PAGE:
Photo by Naeisha Rose
As tge arts get squeezed out of school cirricula, the Rachel Carson Magnet School in Flushing is trying keep them alive with a Winter festival.
by Naeisha Rose

As science, technology, engineering and math courses dominate curriculums across the country, art programs are being cut from many schools, but not at the Rachel Carson Magnet School for the Arts (IS 237) in Flushing.

Since the mid-2000s, state examination prep courses and STEM classes have slowly been pushing out art programs, resulting in only 59 percent of middle-schoolers finishing the eighth grade with an art class requirement.

For IS 237 Principal Judith Friedman, the arts are just as important as any other subject, if not more so, and that is why she fought to keep the language and arts program at her school alive through the Winter Arts Festival held Dec. 8.

The event showcased students’ artwork and performances with string, brass and wood instrument as well as voice.

“We firmly believe that art is an integral part of education for every child and it is very integral to a New York City education because of all of our cultural institutions,” said Friedman.

Topics like English and Social Studies have set objectives, but the arts allow students to explore what they are capable of and help them to learn beyond a classroom setting in a different way than those areas.

“It’s different from the academic subjects because there is a specific set of learning goals, and the arts are more expansive and allow children to really have that freedom of expression and we want to encourage that,” said Friedman.

Nancy Genovese, 52, from Flushing could not imagine sending her kids and grandson to a school without a music program.

“One of my kids, Eric who loves music, singing, dancing and performing went here, my grandson is doing this now, and my younger son took up the drums while he was here,” said Genovese.

“Having music in their lives gives them something else to do and makes them better people and better students.”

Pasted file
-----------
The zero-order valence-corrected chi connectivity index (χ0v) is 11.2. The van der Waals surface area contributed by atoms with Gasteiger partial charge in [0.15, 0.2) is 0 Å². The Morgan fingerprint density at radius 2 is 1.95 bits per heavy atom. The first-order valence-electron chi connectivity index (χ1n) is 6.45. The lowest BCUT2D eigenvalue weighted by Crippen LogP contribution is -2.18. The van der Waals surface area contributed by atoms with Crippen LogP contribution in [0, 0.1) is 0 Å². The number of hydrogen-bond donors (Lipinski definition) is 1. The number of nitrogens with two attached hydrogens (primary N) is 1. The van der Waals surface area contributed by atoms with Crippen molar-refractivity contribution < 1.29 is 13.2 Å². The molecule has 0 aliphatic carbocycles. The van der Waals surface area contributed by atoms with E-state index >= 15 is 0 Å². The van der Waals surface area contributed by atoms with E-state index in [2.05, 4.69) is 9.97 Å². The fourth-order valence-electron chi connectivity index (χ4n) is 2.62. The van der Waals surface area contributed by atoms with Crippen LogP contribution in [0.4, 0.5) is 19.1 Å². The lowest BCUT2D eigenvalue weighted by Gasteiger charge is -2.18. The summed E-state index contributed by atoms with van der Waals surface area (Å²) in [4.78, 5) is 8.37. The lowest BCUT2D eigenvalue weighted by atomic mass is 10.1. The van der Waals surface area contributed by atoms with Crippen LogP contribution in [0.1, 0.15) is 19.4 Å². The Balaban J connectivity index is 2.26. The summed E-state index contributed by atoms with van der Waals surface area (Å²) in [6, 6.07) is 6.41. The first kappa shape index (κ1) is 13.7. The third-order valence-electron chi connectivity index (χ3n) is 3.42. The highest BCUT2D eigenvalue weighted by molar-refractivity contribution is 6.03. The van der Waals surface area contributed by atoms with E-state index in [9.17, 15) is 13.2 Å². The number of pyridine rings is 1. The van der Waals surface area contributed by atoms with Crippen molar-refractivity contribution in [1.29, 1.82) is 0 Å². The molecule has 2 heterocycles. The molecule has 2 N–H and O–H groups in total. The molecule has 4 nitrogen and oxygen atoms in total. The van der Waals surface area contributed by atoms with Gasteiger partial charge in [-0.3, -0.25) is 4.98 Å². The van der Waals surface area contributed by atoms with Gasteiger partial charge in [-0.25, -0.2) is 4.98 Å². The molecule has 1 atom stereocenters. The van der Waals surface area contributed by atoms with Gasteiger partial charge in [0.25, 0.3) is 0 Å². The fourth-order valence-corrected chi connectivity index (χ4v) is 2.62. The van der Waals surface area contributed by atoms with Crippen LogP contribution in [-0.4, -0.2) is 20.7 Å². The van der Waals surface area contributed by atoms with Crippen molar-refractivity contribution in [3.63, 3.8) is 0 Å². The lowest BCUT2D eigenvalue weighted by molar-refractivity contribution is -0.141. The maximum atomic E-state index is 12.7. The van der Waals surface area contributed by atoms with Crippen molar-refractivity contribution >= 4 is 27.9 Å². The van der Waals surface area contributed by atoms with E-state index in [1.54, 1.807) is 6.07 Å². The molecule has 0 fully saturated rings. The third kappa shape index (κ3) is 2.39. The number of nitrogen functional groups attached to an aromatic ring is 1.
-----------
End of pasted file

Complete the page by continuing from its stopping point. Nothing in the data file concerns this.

Her grandson, Darryl Mancotta, helped to put away chairs after the festival for extra credit.

Her eldest son, Eric, is now a professional performance artist at 19.

“When I was in this program, it opened my eyes to the arts and music, and I elaborated on my love for music by becoming a dancer,” Eric Genovese said.

Later, he went to the Larenz Latin Dance Studio in Corona and joined a dance company in Manhattan.

According to DoSomething.org, a youth and young adult social justice organization, children are four times more likely to be recognized for their academic performance and three times more likely to do well in attendance when their school has an art program.

Despite performing professionally with the likes of Pat Benatar, Carly Simon and Bruce Springsteen, Choral Director Peter Valentine has learned a thing or two after teaching for 10 years at IS 237.

“We’ve sung so far in Punjabi, Mandarin, we’ve sung in Japanese, we’ve sung in Spanish and we rapped in Korean, and the kids are the one who taught me Mandarin, “ said Valentine.

Together, Valentine and the students perform gospel, classical and pop pieces. At the Winter Arts Festival the kids performed Christmas carols and sang hits by Michael Jackson.

“One thing about this school is that it’s not just about test scores and numbers, it’s about the arts experience and every kid gets a talent, which is very important to our principal,” said Barbara Sirris, an eighth grade English & Language Arts teacher.

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